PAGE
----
1. Think and Share

On the whiteboard draw a two-column table and make a list of superheroes and their powers.

Add the name of a new superhero to the list: “Captain Disposition”. Write his superpowers next to his name and get the students to say them aloud:

  1. Open-Minded

  2. Flexible

  3. Risk-Taker

  4. Resourceful

  5. Patient & Persistent

  6. Ubiquitous Learner

  7. Reflective

Think and Share

2. View and Read

Read page 1 of the Captain Disposition comic.

Read ‘did you know?’ fun facts about Captain Disposition:

  • Home country: Mexico

  • Favourite food: Three-bean nachos

  • Job: Helping children to help themselves solve every day problems (but superhero work doesn’t pay very well)

  • Favourite fun thing to do: Surprising or scaring the Hobgoblins of Uncreative Minds.

  • Phone number: 765 4321 (If your call is disconnected it means Captain Disposition has run out of data or hasn’t paid the phone bill. Try again later.)


3. Watch and Sing

Watch the ‘Calling Captain Disposition’ video. Listen to the song once or twice.

Then try to sing along with the lyrics video – especially in the chorus.


4. Read and Share

Look at each of the seven posters and read the descriptions aloud. Discuss one disposition at a time and what each one means. Think of real-life examples of when someone might use that particular disposition.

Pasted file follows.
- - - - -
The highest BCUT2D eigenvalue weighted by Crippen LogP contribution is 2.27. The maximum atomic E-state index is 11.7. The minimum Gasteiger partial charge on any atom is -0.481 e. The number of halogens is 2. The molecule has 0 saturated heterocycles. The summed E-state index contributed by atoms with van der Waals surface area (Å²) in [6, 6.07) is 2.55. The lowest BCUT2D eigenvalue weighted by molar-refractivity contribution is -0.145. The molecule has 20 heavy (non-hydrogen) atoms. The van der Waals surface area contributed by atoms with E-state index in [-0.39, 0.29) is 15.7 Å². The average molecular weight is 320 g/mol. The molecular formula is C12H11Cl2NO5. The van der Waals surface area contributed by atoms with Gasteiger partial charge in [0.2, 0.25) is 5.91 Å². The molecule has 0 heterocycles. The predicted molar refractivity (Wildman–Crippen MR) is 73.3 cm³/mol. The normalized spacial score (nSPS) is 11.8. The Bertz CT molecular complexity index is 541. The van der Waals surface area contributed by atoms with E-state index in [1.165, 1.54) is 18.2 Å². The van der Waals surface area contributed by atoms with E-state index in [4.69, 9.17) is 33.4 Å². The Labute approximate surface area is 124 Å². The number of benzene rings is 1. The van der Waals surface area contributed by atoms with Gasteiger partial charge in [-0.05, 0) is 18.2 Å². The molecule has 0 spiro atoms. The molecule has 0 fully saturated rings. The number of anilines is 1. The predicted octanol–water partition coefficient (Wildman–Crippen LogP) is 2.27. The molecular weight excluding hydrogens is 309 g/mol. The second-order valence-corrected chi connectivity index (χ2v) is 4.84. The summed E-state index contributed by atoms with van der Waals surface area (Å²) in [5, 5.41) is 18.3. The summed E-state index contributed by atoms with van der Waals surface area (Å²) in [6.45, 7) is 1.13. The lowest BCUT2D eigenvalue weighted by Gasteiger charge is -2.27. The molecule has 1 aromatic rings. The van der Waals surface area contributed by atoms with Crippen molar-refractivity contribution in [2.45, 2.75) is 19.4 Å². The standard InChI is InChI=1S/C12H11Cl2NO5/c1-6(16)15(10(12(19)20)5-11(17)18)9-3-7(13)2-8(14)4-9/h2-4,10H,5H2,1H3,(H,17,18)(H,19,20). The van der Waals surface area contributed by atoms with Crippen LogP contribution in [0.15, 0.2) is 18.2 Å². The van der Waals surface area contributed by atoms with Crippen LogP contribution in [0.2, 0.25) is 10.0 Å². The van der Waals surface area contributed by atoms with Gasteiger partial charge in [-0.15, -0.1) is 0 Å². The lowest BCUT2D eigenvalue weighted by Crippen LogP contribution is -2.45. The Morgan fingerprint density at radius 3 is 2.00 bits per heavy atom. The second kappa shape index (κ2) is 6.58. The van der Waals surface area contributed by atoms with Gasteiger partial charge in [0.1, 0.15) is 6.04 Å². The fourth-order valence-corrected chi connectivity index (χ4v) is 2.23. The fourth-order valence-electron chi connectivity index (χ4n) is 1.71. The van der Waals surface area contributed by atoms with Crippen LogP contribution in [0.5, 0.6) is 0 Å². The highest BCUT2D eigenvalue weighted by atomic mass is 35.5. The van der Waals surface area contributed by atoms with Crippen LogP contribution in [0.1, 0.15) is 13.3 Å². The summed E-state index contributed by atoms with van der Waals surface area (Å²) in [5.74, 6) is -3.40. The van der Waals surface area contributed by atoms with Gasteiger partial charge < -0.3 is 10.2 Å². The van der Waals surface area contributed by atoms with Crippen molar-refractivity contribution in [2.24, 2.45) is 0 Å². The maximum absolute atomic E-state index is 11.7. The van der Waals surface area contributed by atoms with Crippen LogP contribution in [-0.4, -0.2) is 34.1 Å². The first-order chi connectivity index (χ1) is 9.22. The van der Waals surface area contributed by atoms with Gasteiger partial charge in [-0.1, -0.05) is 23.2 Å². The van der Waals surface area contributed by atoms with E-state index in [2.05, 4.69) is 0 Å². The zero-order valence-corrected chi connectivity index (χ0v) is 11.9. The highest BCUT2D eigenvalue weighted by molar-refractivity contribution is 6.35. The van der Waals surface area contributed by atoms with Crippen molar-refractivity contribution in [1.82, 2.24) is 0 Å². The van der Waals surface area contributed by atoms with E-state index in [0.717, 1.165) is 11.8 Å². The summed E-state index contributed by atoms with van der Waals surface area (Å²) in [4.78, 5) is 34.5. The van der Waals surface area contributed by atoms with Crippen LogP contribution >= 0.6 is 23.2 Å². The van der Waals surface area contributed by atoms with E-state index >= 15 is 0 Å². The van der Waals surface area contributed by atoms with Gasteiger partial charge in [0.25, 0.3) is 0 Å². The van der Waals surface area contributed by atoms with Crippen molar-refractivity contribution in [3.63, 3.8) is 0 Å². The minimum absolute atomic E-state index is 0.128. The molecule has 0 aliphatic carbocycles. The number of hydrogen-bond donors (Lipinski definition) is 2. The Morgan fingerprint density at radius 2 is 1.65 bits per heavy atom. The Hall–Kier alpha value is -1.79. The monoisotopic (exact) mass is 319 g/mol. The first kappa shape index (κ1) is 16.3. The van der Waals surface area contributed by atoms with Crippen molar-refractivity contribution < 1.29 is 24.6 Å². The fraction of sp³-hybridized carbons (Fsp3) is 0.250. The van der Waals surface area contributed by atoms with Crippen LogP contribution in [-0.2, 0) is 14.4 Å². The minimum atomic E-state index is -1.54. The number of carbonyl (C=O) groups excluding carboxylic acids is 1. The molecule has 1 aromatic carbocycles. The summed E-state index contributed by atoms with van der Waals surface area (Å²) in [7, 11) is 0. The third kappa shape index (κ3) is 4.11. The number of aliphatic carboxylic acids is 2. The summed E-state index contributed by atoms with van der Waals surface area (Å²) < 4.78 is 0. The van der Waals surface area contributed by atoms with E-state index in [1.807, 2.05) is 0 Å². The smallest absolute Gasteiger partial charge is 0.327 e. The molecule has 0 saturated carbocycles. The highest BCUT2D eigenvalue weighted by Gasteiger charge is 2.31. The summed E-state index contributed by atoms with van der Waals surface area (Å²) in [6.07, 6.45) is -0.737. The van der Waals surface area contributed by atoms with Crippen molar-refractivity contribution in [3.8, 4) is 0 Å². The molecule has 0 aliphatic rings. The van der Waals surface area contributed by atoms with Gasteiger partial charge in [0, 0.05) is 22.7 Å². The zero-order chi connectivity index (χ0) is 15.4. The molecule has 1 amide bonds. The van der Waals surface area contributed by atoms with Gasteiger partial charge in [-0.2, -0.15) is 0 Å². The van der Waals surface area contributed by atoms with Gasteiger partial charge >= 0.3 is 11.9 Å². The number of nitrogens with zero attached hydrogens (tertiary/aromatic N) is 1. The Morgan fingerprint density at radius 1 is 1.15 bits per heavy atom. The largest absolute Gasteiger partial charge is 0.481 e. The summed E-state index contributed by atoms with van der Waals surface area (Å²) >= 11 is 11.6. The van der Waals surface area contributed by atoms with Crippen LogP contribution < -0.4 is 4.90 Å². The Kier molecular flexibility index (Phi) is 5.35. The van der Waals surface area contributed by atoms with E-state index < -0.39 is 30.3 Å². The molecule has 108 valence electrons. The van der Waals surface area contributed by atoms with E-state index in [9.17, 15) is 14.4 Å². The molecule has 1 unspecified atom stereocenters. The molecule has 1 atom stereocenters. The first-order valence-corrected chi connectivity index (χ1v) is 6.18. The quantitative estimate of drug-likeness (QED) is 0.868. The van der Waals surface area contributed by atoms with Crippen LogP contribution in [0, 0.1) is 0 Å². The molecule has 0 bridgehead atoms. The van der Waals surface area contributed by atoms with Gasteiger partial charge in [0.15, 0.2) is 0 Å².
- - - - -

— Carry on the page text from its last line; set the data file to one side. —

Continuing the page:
5. Create and Present

Students work in groups to present a funny skit where one character (a child) has a problem and is feeling helpless. For example, stuck down a hole, caught up a tree, didn’t get invited to a friend’s party, locked out of their house etc.

Then, in distress, the child urgently dials 7-6-5-4-3-2-1 and pleads with superhero Captain Disposition to quickly come to their rescue. He arrives sure enough, except that the child finds out (to their dismay) that Captain Disposition doesn’t actually rescue children from their problems. Instead, he advises them and encourages them to rescue THEMSELVES from their problems - by using their Dispositions to creatively solve problems.

Create a happy ending to the skit where the ‘child’ character figures out their own solution by being either:

  • ‘open-minded’ (eg trying a bunch of different ideas or calling someone else for advice)

  • ‘flexible’ (changing to plan B or C if plan A didn’t work)

  • a ‘risk-taker’ (“I’ll try something new even though it might not work”)

  • ‘resourceful’ (eg finding some sticks in the hole and using them as spikes to climb out of the hole).

Create and Present

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